The encounter with Palestinian society, in all its diversity, provides testimonies as well as the necessary context for understanding contemporary realities, the occupation and exile.

It is also the opportunity for intense and warm human exchanges.


Cradle of the olive tree, the hills and mountains of Palestine carry majestically this knotted and silvery tree, of which no one could tell the age of the oldest specimens. Source of light, of well-being, it is the witness of both an ancestral farming practice and a stunningly modern one.

Farmers and members of olive oil cooperatives warmly pass on precious knowledge to us about the challenges of the sector and cultivation practices.


At the crossroads between Mesopotamia and Egypt, Mediterranean and Arabia, arises a surprisingly wealthy historical panorama.

Each parcel of this land passes down to us the memory of ancient and bygone periods that have deeply shaped its identity. The toponymy of the sites, cities and villages, reveals to us a stunning continuity of civilization and a permanence of its population, enriched over the centuries.

Between history and the theology of sacred texts, fantasy is confronted with the remnants of an urban and rural heritage that often proves to be humbler, yet incredibly rich.


Between the Mediterranean and the Jordan River – an extension of the Arab-African Rift that sculpted the Jordan Valley and the Dead Sea – the landscapes vary from fertile or arid plains, to mountains and craggy hills.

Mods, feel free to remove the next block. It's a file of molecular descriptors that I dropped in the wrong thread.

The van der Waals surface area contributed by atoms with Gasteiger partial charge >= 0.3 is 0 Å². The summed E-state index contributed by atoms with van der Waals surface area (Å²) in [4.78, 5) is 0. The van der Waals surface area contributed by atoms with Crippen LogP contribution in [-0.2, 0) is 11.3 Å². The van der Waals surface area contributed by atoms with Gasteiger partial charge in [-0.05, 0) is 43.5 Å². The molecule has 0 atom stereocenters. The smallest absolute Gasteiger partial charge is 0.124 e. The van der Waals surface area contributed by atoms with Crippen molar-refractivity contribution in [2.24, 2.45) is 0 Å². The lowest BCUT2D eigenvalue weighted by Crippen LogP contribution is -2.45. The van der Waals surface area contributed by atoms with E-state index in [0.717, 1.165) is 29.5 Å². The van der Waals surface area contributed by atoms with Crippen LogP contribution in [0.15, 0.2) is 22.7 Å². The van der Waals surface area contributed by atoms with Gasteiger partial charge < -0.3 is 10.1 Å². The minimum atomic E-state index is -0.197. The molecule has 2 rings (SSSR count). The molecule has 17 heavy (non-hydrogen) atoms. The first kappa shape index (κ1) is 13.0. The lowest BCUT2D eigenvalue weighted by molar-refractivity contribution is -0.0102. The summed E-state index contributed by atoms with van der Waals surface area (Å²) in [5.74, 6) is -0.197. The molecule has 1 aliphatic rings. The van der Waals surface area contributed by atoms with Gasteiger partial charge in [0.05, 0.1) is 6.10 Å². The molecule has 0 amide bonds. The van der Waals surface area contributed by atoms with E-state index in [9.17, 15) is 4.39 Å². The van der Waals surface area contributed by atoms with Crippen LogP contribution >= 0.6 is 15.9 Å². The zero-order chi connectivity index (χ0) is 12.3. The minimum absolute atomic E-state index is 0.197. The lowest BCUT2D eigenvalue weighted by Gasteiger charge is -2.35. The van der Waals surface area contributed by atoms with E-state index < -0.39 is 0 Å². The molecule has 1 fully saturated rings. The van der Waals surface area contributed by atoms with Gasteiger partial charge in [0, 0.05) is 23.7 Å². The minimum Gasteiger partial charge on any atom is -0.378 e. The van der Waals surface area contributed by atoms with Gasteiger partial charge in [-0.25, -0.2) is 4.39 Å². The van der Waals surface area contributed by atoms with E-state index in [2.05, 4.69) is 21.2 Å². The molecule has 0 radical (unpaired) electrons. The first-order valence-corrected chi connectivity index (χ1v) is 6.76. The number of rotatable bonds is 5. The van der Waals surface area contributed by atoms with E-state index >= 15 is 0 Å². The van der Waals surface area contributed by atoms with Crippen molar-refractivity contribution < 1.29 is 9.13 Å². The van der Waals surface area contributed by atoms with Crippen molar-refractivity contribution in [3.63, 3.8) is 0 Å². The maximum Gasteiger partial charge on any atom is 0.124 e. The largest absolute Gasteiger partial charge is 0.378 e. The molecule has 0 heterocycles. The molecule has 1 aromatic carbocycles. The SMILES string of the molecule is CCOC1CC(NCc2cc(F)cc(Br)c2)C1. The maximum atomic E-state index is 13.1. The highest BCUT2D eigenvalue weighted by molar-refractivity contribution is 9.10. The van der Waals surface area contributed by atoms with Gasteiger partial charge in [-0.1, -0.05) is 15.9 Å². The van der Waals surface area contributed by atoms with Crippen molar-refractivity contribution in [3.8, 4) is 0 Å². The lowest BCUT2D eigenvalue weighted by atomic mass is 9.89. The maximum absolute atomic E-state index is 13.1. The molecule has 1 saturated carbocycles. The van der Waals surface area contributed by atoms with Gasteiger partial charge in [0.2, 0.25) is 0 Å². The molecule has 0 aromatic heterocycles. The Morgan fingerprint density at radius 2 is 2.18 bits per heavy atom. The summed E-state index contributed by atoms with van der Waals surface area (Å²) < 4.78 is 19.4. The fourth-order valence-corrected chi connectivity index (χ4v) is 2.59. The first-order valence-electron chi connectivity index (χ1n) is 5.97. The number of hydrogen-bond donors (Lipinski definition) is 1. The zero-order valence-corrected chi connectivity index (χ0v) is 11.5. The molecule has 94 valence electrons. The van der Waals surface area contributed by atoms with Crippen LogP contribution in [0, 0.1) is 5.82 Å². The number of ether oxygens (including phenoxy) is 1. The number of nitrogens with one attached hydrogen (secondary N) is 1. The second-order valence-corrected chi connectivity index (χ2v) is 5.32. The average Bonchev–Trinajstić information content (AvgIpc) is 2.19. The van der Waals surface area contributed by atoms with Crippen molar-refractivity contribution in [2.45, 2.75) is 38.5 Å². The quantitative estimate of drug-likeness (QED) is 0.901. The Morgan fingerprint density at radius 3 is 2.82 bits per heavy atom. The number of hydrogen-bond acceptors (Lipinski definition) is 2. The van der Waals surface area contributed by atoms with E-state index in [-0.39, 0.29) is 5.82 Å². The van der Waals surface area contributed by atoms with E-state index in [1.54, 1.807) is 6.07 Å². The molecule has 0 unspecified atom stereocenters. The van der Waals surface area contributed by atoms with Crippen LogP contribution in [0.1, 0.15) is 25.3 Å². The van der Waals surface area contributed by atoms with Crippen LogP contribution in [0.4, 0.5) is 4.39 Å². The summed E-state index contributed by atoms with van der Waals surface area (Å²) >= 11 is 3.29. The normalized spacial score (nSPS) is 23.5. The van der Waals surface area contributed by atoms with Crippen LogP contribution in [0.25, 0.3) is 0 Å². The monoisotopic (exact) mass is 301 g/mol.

For a thousand years, humans have made good use of these varied landscapes by modeling them and drawing on their wide range of resources. The dry stone terraces – built for vineyards and olive trees – provide one of the most beautiful example of this. Locals have also shown great ingenuity throughout the ages to find ways to store and channel water, this most precious of resources.

These cultural landscapes, that express the intimate and immemorial relationship between the Palestinian people and their land, are an invitation to partake in superb hikes.


Olive oil, soap from Nablus mosaics from Jericho, blown glass and ceramics from Hebron, carpets from Lakiyeh, devotional objects carved from olive wood in Bethlehem, quarries, traditional embroideries, popular music and dance (dabkeh), literature, culinary specialties…

The profusion of Palestinian know-how constitutes just as many opportunities for discoveries, encounters and renewed pleasures.


Palestine is for many people the evocation of names both familiar and suffused with mystery.

This land was the setting for most of the Biblical and Evangelical events – from Abraham to the Passion of the Christ – it was also the direction towards which the first Qiblah was oriented, as well as the location of the Prophet Muhammed’s Journey and Ascension. Jerusalem is the core of this land, and attracts pilgrims of all faiths on pilgrimage routes.

Attentive to the past and present alike, a spiritual itinerary falls within a quest for justice, truth and human dignity.

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